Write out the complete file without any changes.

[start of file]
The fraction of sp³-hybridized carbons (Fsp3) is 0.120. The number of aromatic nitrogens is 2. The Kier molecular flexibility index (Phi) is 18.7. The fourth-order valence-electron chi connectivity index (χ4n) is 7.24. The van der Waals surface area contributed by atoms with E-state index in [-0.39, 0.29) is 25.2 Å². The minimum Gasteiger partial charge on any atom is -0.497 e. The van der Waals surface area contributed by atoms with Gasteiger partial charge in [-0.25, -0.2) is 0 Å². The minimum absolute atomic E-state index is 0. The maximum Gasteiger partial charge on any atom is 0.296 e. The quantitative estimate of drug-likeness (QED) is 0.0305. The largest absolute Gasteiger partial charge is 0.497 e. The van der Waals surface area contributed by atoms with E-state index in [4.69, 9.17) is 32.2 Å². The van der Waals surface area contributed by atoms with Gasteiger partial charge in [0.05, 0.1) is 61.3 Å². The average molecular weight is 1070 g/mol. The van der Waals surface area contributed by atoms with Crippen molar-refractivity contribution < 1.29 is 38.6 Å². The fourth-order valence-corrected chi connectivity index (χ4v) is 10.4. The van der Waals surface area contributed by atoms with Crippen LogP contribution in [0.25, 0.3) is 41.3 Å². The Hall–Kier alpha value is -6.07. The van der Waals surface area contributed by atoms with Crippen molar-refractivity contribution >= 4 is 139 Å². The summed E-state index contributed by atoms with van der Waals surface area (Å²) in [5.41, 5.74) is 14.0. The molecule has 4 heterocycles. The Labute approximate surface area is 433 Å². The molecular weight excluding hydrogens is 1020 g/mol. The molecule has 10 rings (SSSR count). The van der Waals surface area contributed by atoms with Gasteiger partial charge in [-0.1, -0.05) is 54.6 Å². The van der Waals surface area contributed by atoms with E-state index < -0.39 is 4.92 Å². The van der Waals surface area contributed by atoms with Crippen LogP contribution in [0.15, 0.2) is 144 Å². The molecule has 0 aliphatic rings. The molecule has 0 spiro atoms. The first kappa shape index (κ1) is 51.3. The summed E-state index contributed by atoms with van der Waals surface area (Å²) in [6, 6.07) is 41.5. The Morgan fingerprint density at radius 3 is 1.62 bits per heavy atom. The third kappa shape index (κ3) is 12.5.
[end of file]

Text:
The fraction of sp³-hybridized carbons (Fsp3) is 0.120. The number of aromatic nitrogens is 2. The Kier molecular flexibility index (Phi) is 18.7. The fourth-order valence-electron chi connectivity index (χ4n) is 7.24. The van der Waals surface area contributed by atoms with E-state index in [-0.39, 0.29) is 25.2 Å². The minimum Gasteiger partial charge on any atom is -0.497 e. The van der Waals surface area contributed by atoms with Gasteiger partial charge in [-0.25, -0.2) is 0 Å². The minimum absolute atomic E-state index is 0. The maximum Gasteiger partial charge on any atom is 0.296 e. The quantitative estimate of drug-likeness (QED) is 0.0305. The largest absolute Gasteiger partial charge is 0.497 e. The van der Waals surface area contributed by atoms with E-state index in [4.69, 9.17) is 32.2 Å². The van der Waals surface area contributed by atoms with Gasteiger partial charge in [0.05, 0.1) is 61.3 Å². The average molecular weight is 1070 g/mol. The van der Waals surface area contributed by atoms with Crippen molar-refractivity contribution < 1.29 is 38.6 Å². The fourth-order valence-corrected chi connectivity index (χ4v) is 10.4. The van der Waals surface area contributed by atoms with Crippen LogP contribution in [0.25, 0.3) is 41.3 Å². The Hall–Kier alpha value is -6.07. The van der Waals surface area contributed by atoms with Crippen molar-refractivity contribution >= 4 is 139 Å². The summed E-state index contributed by atoms with van der Waals surface area (Å²) in [5.41, 5.74) is 14.0. The molecule has 4 heterocycles. The Labute approximate surface area is 433 Å². The molecular weight excluding hydrogens is 1020 g/mol. The molecule has 10 rings (SSSR count). The van der Waals surface area contributed by atoms with Gasteiger partial charge in [-0.1, -0.05) is 54.6 Å². The van der Waals surface area contributed by atoms with E-state index < -0.39 is 4.92 Å². The van der Waals surface area contributed by atoms with Crippen LogP contribution in [0.15, 0.2) is 144 Å². The molecule has 0 aliphatic rings. The molecule has 0 spiro atoms. The first kappa shape index (κ1) is 51.3. The summed E-state index contributed by atoms with van der Waals surface area (Å²) in [6, 6.07) is 41.5. The Morgan fingerprint density at radius 3 is 1.62 bits per heavy atom. The third kappa shape index (κ3) is 12.5.